The highly-anticipated 70th anniversary edition of Edinburgh International Festival (EIF) kicks off this coming weekend with a massive free event on Friday 4 and Saturday 5 August.
The full festival, which runs from 4-28 August, will host 2,020 artists from 40 nations, and features a special Spirit of ’47, programme comprising talks, performances and screenings jointly curated with the festival’s founding partner, the British Council. The series examines ideas of global citizenship and international collaboration with perspectives from around the world, exploring EIF’s belief that the arts have the power to bring nations together.
EIF director, Fergus Linehan, said: “Since 1947, the International Festival has extended an invitation from the people of Scotland to people all over the world, to join us in celebrating the unparalleled creativity and talent that great artists bring to Edinburgh. In our 70th anniversary year, it feels more important than ever, perhaps, that we celebrate the founding values of the International Festival and that through a shared celebration of artistic excellence and cultural exchange, we ‘provide a platform for the flowering of the human spirit’ and to continue to welcome the world to our city.”
Marking the occasion with a blast is the Standard Life Opening Event: Bloom, a large-scale public engagement work. Produced for the third year by 59 Productions, Bloom celebrates the explosion of colour, vibrancy and optimism that accompanied the arrival of EIF in 1947, when it was presented in response to the aftermath of WWII.
2017 marks Linehan’s third edition at EIF and his celebratory programme is an eclectic mix of well-known faces alongside award-winning newcomers. Major headline artists include British bass-baritone Sir Bryn Terfel, singer-songwriter Jarvis Cocker, world-renowned conductor Riccardo Chailly, playwright Alan Ayckbourn, Sitar player and composer Anoushka Shankar, Australian chanteuse Meow Meow, and violinist Nicola Benedetti.
Janet Archer, chief executive of Creative Scotland, said: “The 70th year of the Edinburgh International Festival feels more vital than ever before… This year’s programme ranges from the unique chance to see Anne Teresa De Keersmaeker’s Rain to the debut of Mercury Music Prize winner Benjamin Clementine, the premiere of a new Alan Ayckbourn play and a staging of Verdi’s Macbeth, the very first opera to be performed at the inaugural festival all those decades ago.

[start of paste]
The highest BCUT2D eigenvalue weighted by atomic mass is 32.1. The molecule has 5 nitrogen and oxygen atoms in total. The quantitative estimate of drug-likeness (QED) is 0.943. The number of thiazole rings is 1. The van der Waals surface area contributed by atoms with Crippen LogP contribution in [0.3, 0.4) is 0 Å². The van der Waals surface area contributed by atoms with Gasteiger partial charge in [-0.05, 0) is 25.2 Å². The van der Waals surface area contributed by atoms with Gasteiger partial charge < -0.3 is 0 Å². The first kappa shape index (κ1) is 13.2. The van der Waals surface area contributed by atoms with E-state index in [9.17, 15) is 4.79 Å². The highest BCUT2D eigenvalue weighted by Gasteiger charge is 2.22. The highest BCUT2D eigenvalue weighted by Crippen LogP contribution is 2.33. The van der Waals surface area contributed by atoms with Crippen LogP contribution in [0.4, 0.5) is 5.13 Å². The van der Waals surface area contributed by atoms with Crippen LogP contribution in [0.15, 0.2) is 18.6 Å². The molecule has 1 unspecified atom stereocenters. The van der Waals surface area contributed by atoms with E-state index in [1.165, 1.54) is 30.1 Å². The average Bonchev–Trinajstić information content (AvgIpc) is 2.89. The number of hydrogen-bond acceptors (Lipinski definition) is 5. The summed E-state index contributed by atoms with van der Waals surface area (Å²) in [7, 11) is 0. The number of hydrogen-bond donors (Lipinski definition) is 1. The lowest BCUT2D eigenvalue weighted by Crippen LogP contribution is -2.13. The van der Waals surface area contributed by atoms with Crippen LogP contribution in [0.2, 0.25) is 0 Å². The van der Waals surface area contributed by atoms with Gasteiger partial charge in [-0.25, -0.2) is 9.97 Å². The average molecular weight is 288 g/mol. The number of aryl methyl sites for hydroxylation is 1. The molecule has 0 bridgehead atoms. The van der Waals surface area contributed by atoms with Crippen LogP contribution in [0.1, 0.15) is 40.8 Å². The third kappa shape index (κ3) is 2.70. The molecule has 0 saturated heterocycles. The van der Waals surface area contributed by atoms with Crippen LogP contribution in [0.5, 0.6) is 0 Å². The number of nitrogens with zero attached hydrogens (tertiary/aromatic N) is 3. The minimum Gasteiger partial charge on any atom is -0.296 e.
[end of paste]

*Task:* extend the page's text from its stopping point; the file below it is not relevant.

“Scottish talent is woven into the heart of the festival, as our theatre companies, orchestras and ensembles take centre stage alongside singular talents such as Martin Creed, Nicola Benedetti and Jackie Kay. This is a very special programme indeed in a very important anniversary year.”
Classical fans will enjoy making the most of the newly renovated St Cecilia’s Concert Hall, the oldest purpose-built concert hall in Scotland, through six concerts tailor made for its opening. The chosen ensembles and artists are Scottish period group Ensemble Marsyas, Iranian-American harpsichordist Mahan Esfahani, South African instrumentalist Kristian Bezuidenhout, German tenor Julian Pregardien, Baroque violinist Rachel Podger and Richard Egarr, who will give a recital of 17th and 18th century harpsichord repertoire.
Theatre highlights include a co-production with The Old Vic theatre (who performed at the very first festival in 1947), with a world premiere of The Divide, by Alan Ayckbourn. The story conjures a post-catastrophic Britain where contact between men and women has become fatal, it is presented in two parts at the King’s Theatre over two weeks.
Also in the theatre strand, three of Scotland’s leading companies all present adaptations by award-winning writer Zinnie Harris. The Edinburgh-based playwright’s Oresteia: This Restless House is produced by Citizens Theatre and is a reimagining of Aeschylus’s 2,500-year-old drama. Royal Lyceum Theatre collaborate with Turkey’s DOT Theatre on Harris’s new adaptation of Eugene Ionesco’s Rhinoceros, a comment on the rise of extremism. Traverse Theatre Company, meanwhile, make the world premiere of Meet me at Dawn, inspired by the story of Orpheus’s desperate reclamation of his wife Eurydice from the underworld. In Harris’ version, two women wash up on a distant shore following a violent boating accident and are left to tackle their last day on earth.
The contemporary music programme features artists including The Magnetic Fields and 2015 Mercury Prize winner Benjamin Clementine, Sitar star Anoushka Shankar and a celebration of the music of Edinburgh’s The Incredible String Band.
This year the opera offering has been expanded to feature nine exciting works: Puccini’s La boheme, directed by Àlex Ollé, of Catalan theatre collective La Fura dels Baus; Verdi’s Macbeth, by EIF 2017 resident company Teatro Regio di Torino, conducted by music director Gianandrea Noseda and directed by Emma Dante; Mozart’s Don Giovanni, conducted and directed by Iván Fischer; Mark-Anthony Turnage’s Greek; Wagner’s Die Walküre; Britten’s Peter Grimes, conducted by Bergen Philharmonic Orchestra & Chorus and conducted by Edward Gardner; Monteverdi’s L’Orfeo conducted by John Eliot Gardiner, who also conducts Ritorno D’Ulisse in Patria.
Concert performances in the Usher Hall feature world-leading orchestras including Filarmonica della Scala with Riccardo Chailly; Bergen Philharmonic Orchestra, with conductor Edward Gardner; Hallé Orchestra, conducted by Mark Elder; Philharmonia Orchestra, with Andrew Davis; and Budapest Festival Orchestra, led by music director Iván Fischer. World-leading soloists include Joshua Bell and Mitsuko Uchida.
EIF closes on 28 August with the Virgin Money Fireworks Concert, when over 400,000 fireworks will burst into the sky above Edinburgh Castle, choreographed to live music from the Scottish Chamber Orchestra.